So Alex Rodriguez IS going to own a healthy chunk of the Minnesota Timberwolves after all, proving if nothing else that negotiating deadlines are for squares.
No official announcement has been made yet, but multiple reports have him and e-commerce wallet Marc Lore exchanging $1.5 billion for the keys to the Timberwolves' arena, thus taking Rodriguez back into the lair of his bete noire, Derek Jeter, in the owners' suite.
Indeed, the parallels between the Wolves and Miami Marlins are striking. Teams that began as expansion teams at roughly the same time (Doggies in 1989, Fishies in 1993), largely standings afterthoughts (Doggies with eight consecutive playoff appearances, but only one since 2005, Fishies three total but two World Series), stadia still on the young end (Doggies 21 years at their arena, Fishies 10 years at Marlins Park), and both valued at the extreme low end of their leagues (Doggies 28th, Fishies 30th).
But reports say that A-Rod will be an equal partner with Lore, while Jeter merely owns four percent of the Marlins and is CEO of a team whose franchise operator is Bruce Sherman, so if there is one-upmanship to claim, it is with Rodriguez, who has always seemed like the sort for which that sort of thing would be important.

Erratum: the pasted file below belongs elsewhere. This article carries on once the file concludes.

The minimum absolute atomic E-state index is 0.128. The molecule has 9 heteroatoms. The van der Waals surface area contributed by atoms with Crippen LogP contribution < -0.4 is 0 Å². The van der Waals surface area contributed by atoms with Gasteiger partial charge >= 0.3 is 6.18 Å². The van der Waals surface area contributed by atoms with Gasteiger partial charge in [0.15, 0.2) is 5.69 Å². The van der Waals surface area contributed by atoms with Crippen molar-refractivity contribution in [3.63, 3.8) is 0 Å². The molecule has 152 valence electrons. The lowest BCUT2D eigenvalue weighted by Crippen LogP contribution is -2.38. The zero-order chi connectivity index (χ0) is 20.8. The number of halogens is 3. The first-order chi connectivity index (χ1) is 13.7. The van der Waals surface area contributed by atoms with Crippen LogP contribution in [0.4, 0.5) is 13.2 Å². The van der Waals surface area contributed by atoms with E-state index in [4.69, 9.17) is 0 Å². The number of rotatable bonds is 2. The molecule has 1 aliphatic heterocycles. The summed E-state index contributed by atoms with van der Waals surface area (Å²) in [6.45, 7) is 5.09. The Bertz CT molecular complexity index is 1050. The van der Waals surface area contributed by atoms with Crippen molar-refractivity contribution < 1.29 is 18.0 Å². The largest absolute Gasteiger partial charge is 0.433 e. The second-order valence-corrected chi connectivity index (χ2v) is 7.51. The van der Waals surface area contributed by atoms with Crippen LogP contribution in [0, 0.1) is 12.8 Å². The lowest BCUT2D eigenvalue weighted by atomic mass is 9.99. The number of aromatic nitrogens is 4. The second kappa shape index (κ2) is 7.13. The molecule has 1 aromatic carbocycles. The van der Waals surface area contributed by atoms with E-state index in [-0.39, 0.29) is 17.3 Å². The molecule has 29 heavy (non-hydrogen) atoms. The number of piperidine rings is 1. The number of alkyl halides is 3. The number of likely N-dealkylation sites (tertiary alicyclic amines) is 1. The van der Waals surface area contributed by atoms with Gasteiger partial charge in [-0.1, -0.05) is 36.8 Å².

Because the Wolves and Marlins seem so equidistant from relevance, it only makes sense to take the two infield teammates and rivals and place them together here, even though they are 20 degrees of latitude and about 85 degrees of winter wind chill apart. Jeter has selected the sport he grew up with, which gives him an advantage there, while Rodriguez, who had tried to buy the New York Mets last year, owns enough of the Wolves to delegate the task of fixing them to others better suited to the job.
Thus, while the more apt comparison for Rodriguez is almost certainly Michael Jordan, who owns 97 percent of the equally Forbesed Charlotte Hornets (as in also worth $1.5 billion), we are drawn to the Rodriguez-Jeter comparisons because they played aside each other while never truly digging each others' vibe. In other words, we're going for the cheap and easy rather than the potentially meaningful.
It would have been more fun with Rodriguez running the Mets just because a Yankee running the Mets is weirder than a Yankee running the Marlins, and New York would have lost its minds in ways that the Knicks and Nets would have been unable to recreate. But you take your spotlight where it happens to shine, and Rodriguez is more comfortable onstage than the far more ethereal Jeter. We would very much like Jeter to come out and offer an opinion on Rodriguez' new job just for pre-weekend hoots and giggles, but we are unlikely to get any such observations and if we did, they would be both bland and unedifying.
But we live in voyeuristic hope because when it comes to sports owners, there are now only two kinds—ones we don't like and ones we haven't learn enough about to dislike yet. Rodriguez vs. Jeter may have no real probative value, but it is a fictional match worth making anyway while we watch the Glazer brothers and John Fisher become public enemies. Marlins vs. Timberwolves—the stuff of WTF legends.